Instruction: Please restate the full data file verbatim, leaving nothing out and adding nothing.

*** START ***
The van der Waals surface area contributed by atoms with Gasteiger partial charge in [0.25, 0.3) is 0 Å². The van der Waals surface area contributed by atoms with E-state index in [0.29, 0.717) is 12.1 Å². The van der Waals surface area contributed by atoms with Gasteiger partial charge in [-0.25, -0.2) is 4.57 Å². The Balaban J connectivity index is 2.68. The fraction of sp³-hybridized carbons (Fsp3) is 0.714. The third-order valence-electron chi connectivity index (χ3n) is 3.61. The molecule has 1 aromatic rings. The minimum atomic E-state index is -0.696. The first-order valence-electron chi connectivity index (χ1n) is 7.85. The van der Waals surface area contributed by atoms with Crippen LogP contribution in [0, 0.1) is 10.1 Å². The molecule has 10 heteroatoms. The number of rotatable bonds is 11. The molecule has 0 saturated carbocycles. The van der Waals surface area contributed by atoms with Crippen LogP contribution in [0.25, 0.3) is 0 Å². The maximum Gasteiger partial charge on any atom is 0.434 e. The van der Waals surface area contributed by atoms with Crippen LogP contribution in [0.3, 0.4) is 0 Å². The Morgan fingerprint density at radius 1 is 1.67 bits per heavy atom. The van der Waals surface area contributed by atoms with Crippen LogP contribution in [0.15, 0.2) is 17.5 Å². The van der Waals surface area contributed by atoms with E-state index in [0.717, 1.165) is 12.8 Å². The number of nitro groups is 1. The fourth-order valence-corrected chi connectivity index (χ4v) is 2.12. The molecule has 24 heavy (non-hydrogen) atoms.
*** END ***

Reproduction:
The van der Waals surface area contributed by atoms with Gasteiger partial charge in [0.25, 0.3) is 0 Å². The van der Waals surface area contributed by atoms with E-state index in [0.29, 0.717) is 12.1 Å². The van der Waals surface area contributed by atoms with Gasteiger partial charge in [-0.25, -0.2) is 4.57 Å². The Balaban J connectivity index is 2.68. The fraction of sp³-hybridized carbons (Fsp3) is 0.714. The third-order valence-electron chi connectivity index (χ3n) is 3.61. The molecule has 1 aromatic rings. The minimum atomic E-state index is -0.696. The first-order valence-electron chi connectivity index (χ1n) is 7.85. The van der Waals surface area contributed by atoms with Crippen LogP contribution in [0, 0.1) is 10.1 Å². The molecule has 10 heteroatoms. The number of rotatable bonds is 11. The molecule has 0 saturated carbocycles. The van der Waals surface area contributed by atoms with Crippen LogP contribution in [0.25, 0.3) is 0 Å². The maximum Gasteiger partial charge on any atom is 0.434 e. The van der Waals surface area contributed by atoms with Crippen LogP contribution in [0.3, 0.4) is 0 Å². The Morgan fingerprint density at radius 1 is 1.67 bits per heavy atom. The van der Waals surface area contributed by atoms with Crippen LogP contribution in [0.15, 0.2) is 17.5 Å². The van der Waals surface area contributed by atoms with E-state index in [0.717, 1.165) is 12.8 Å². The number of nitro groups is 1. The fourth-order valence-corrected chi connectivity index (χ4v) is 2.12. The molecule has 24 heavy (non-hydrogen) atoms.